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Water Technology Farms Being Implemented in Response to Vision

Water Conservation Techniques Being Tested on Volunteer Farms

water technologyPhotos and captions available

Released: June 23, 2016

A new type of farm has been established in Kansas with a primary focus on water conservation in addition to crops and livestock.

Three Water Technology Farms have been created recently in response to public input and identified in the Long-Term Vision for the Future of Water Supply in Kansas (Water Vision). They are demonstration farms that allow the installation and testing of the latest irrigation technologies on a whole field scale.

Throughout the past two years of the public input process of the Water Vision, producers shared with the team the state was diverse enough that each tool would not necessarily produce the same results and solutions could not be treated as a one size fits all. Director of the Kansas Water Office (KWO), Tracy Streeter, believed demonstration farms featuring the latest developed technology for water conservation was the best way to test the tools in each region.

“Based on the feedback we received during the development of the Water Vision, demonstrating the effectiveness of the latest technology in irrigation water management in various soil and water conditions across the High Plains Aquifer was critical to increasing the confidence and spurring increased adoption by irrigators,” Streeter said.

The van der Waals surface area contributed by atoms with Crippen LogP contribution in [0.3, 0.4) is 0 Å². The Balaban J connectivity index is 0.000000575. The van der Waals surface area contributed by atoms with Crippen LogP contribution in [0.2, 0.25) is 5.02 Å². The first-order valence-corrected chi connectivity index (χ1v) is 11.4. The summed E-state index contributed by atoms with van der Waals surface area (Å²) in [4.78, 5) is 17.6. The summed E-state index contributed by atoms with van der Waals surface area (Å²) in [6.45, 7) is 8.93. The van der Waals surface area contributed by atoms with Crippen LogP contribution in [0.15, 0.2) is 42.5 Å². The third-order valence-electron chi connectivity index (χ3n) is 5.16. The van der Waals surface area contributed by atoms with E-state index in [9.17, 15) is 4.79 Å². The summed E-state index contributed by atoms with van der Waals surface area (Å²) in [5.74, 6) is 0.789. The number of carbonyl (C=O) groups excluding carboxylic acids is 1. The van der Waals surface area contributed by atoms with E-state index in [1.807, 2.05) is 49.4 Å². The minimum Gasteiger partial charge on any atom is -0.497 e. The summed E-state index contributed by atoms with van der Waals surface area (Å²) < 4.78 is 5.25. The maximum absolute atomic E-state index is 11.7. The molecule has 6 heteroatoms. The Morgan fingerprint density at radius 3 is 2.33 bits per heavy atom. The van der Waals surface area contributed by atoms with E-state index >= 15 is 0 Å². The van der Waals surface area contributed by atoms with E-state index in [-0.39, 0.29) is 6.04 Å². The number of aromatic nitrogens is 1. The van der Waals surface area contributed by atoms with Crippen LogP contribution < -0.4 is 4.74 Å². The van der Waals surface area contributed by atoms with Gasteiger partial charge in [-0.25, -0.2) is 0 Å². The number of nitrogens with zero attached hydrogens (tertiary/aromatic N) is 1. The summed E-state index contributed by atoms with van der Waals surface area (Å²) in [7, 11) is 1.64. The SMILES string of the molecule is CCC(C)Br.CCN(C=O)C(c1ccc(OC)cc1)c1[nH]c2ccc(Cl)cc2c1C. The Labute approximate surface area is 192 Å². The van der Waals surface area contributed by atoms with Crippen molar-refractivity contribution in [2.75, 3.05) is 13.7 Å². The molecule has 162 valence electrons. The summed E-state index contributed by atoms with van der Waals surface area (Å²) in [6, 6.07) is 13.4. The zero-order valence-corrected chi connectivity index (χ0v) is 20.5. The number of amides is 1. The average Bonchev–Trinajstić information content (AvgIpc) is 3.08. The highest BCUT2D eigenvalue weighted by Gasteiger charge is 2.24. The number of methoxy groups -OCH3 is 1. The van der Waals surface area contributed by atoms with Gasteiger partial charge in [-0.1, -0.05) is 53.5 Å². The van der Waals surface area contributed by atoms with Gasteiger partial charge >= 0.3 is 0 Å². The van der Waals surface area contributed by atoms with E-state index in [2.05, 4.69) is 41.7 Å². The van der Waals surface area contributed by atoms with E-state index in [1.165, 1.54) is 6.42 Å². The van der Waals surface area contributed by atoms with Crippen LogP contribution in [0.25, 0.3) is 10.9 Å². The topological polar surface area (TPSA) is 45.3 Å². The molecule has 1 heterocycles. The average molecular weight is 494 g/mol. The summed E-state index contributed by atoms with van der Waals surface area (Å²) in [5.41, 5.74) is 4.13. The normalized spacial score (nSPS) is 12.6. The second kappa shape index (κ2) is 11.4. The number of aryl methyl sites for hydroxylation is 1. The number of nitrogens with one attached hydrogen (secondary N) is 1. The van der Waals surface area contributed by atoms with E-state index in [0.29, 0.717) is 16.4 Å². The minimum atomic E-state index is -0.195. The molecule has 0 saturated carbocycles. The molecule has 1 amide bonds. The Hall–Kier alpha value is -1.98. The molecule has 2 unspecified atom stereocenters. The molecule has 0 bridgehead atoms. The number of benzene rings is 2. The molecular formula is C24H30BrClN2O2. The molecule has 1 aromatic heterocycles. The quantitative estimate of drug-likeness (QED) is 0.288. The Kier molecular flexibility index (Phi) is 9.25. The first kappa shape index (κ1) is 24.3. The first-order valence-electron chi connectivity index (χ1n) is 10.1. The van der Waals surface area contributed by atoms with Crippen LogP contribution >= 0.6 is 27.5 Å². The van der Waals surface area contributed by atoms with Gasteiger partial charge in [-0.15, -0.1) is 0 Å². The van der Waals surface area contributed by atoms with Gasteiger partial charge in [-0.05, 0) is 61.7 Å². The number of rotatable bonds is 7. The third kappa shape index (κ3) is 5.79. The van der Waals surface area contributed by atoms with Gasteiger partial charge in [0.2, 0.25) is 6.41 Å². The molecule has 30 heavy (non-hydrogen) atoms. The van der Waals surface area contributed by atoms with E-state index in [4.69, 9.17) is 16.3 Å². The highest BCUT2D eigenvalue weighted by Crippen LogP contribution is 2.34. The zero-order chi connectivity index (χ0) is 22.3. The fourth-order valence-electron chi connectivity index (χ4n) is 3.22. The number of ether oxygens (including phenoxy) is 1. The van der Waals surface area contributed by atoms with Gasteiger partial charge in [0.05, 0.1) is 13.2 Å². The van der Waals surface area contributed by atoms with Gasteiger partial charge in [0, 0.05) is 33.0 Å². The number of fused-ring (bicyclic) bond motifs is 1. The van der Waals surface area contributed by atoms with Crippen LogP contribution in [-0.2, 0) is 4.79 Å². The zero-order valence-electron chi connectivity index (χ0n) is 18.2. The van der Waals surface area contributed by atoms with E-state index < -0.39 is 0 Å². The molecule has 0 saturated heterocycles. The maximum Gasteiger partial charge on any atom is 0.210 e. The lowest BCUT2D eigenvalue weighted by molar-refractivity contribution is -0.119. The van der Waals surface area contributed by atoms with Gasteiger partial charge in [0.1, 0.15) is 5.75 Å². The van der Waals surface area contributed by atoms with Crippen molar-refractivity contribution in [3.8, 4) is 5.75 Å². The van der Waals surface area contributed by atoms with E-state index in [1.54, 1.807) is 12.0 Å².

To help get Water Technology Farms established for research, KWO is providing financial support for the installation of equipment for those adopting a Water Conservation Area (WCA) and participating as a demonstration farm. KWO is also providing financial assistance to Kansas State University’s efforts to provide technical support to all technology farms. K-State became deeply involved in establishing and monitoring the farms to help answer the producers’ specific questions and concerns about the new technology.

“K-State is working with partners to help address questions and concerns so in the future, farmers will fully embrace the technology,” said Jonathan Aguilar, water resource engineer with K-State Research and Extension, based in Garden City, Kansas. “Each farm is set up slightly different, depending on the primary concern the producer has. For example, one farm has three adjacent spans with different modes of application for comparison purposes. In all fields, soil moisture sensors are installed and tested for accuracy as feedback or for its performance in the different soil types.”

The first and largest to be developed for the 2016 growing season is T&O Farms, LLC in Finney County. Owned by Tom Willis, the farm consists of 10 sprinkler systems, four equipped with Dragon-Line™, which provides increased efficiency through precision irrigation by delivering water and nutrients directly into the soil instead of spraying the whole canopy and field, and four equipped with low pressure spray nozzles. Each field has two soil moisture probes. The systems are fully automated with water use, groundwater levels and moisture sensor data tied to a real time website. Technical oversight is provided by Seaman Consulting, Hugoton and K-State Research and Extension. 

I want to prove the concept that we can conserve water and still achieve profitable yields using the technologies we are pioneering on my farm,” Tom Willis said. “My motivation for participating in the technology farm was two-fold. First, I am part of Conestoga Energy, LLC, which has two ethanol plants in western Kansas. Having a reliable source of locally produced corn and sorghum are vitally important for our company and we have a vested interest in helping extend the life of the aquifer for as long as we can.”